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    The reasonable man adapts himself to the world; the unreasonable one persists in trying to adapt the world to himself. Therefore, all progress depends on the unreasonable man.
    --George Bernard Shaw
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    Thanks a lot, this helped me a lot, really thanks

    have one question left, can you plese tell me if theres a solution, that we can transfer arrays from void functions? like
    void function(void);
    there will be array declared

    to void function2(void)
    there will use for example array[87]

    Dont need to tell me how to do it, just if its possible to do it in some not hard way, :-)

    Thanks for helping me,
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    There are three basic areas of memory for a program. The heap is where you malloc memory from, the stack which 'magically' is created as you enter a routine (and 'magically' cleaned up when you leave) and static memory that was 'allocated' by the compiler when the program was built. Of course, there is memory that can be created as files, shared objects, etc., but those are not what I think you are after. In order to 'share' memory with a subroutine either the memory has to be common to the scope of the two functions ('global'), it must be passed in, so that the calling function 'owns' the memory, or it must be allocated on the heap inside the called function and then it is the callee's responsibility to deallocate the memory. Having said that, by using structures it is possible to 'allocate' memory on the stack through a return value (as I briefly alluded to originally). As a side note, use of the key word 'static' inside a function will result in memory that is no longer on the stack, so retains its value between function calls (note that this type of memory is very problematic when using threads).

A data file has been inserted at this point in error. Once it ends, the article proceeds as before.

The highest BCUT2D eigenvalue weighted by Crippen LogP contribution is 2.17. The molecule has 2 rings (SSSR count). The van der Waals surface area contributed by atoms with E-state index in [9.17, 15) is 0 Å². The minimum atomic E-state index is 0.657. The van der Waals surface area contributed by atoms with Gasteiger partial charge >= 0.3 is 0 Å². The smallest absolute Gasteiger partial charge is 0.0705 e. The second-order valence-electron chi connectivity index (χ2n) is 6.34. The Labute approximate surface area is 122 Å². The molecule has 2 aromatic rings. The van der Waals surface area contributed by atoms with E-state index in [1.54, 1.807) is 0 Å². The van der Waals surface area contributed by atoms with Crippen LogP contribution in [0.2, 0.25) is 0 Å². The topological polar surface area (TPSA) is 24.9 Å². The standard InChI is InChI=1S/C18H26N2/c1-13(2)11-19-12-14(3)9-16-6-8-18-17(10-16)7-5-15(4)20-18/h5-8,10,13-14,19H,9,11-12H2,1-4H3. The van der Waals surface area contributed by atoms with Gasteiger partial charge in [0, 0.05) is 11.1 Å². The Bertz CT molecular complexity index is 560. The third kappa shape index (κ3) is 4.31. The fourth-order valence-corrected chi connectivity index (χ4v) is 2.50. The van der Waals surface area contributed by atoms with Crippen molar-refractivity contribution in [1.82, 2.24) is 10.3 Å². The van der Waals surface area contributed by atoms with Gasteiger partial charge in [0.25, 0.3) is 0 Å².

So, in your example, if you simply declare a local variable of array inside the function then it exists on the stack and hence goes out of scope when the function returns. While you might be able to access that memory outside the function call, it will be coincidental and is a bug waiting to manifest. You could alternatively malloc some memory and then return a pointer to that memory, but you have to then remember to free it when you are done.

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    It is not that old programmers are any smarter or code better, it is just that they have made the same stupid mistake so many times that it is second nature to fix it.
    --Me, I just made it up

    The reasonable man adapts himself to the world; the unreasonable one persists in trying to adapt the world to himself. Therefore, all progress depends on the unreasonable man.
    --George Bernard Shaw
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    Thanks a lot for helping me to understand this part of C, i did it somehow similar to your example, and also spent whole day reading about strings and arrays and pointers, and hopefully my knowledge of C is a little bit deeper :-) Thanks